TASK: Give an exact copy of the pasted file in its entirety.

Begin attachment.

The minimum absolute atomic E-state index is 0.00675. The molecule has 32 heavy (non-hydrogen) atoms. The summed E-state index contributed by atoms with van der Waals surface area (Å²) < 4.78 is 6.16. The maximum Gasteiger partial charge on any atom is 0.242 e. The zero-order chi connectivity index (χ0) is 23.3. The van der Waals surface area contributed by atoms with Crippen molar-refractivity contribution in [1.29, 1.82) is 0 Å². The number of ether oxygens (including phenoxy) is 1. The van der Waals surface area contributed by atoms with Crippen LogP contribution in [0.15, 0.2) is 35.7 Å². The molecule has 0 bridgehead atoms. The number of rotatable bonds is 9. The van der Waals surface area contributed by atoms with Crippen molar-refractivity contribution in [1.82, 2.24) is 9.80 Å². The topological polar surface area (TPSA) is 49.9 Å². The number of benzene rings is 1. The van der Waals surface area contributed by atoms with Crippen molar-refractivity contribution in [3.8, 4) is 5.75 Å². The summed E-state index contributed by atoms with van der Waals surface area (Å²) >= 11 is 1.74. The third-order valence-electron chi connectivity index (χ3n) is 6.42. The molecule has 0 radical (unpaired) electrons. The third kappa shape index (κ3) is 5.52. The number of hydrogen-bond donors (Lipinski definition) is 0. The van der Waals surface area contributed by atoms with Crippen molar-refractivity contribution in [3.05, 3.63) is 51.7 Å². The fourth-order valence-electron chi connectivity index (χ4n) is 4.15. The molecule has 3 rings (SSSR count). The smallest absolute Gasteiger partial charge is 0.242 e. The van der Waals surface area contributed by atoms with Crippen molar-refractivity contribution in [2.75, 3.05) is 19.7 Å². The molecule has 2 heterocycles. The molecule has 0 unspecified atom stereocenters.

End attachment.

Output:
The minimum absolute atomic E-state index is 0.00675. The molecule has 32 heavy (non-hydrogen) atoms. The summed E-state index contributed by atoms with van der Waals surface area (Å²) < 4.78 is 6.16. The maximum Gasteiger partial charge on any atom is 0.242 e. The zero-order chi connectivity index (χ0) is 23.3. The van der Waals surface area contributed by atoms with Crippen molar-refractivity contribution in [1.29, 1.82) is 0 Å². The number of ether oxygens (including phenoxy) is 1. The van der Waals surface area contributed by atoms with Crippen LogP contribution in [0.15, 0.2) is 35.7 Å². The molecule has 0 bridgehead atoms. The number of rotatable bonds is 9. The van der Waals surface area contributed by atoms with Crippen molar-refractivity contribution in [1.82, 2.24) is 9.80 Å². The topological polar surface area (TPSA) is 49.9 Å². The number of benzene rings is 1. The van der Waals surface area contributed by atoms with Crippen molar-refractivity contribution in [3.8, 4) is 5.75 Å². The summed E-state index contributed by atoms with van der Waals surface area (Å²) >= 11 is 1.74. The third-order valence-electron chi connectivity index (χ3n) is 6.42. The molecule has 0 radical (unpaired) electrons. The third kappa shape index (κ3) is 5.52. The number of hydrogen-bond donors (Lipinski definition) is 0. The van der Waals surface area contributed by atoms with Crippen molar-refractivity contribution in [3.05, 3.63) is 51.7 Å². The fourth-order valence-electron chi connectivity index (χ4n) is 4.15. The molecule has 3 rings (SSSR count). The smallest absolute Gasteiger partial charge is 0.242 e. The van der Waals surface area contributed by atoms with Crippen molar-refractivity contribution in [2.75, 3.05) is 19.7 Å². The molecule has 2 heterocycles. The molecule has 0 unspecified atom stereocenters.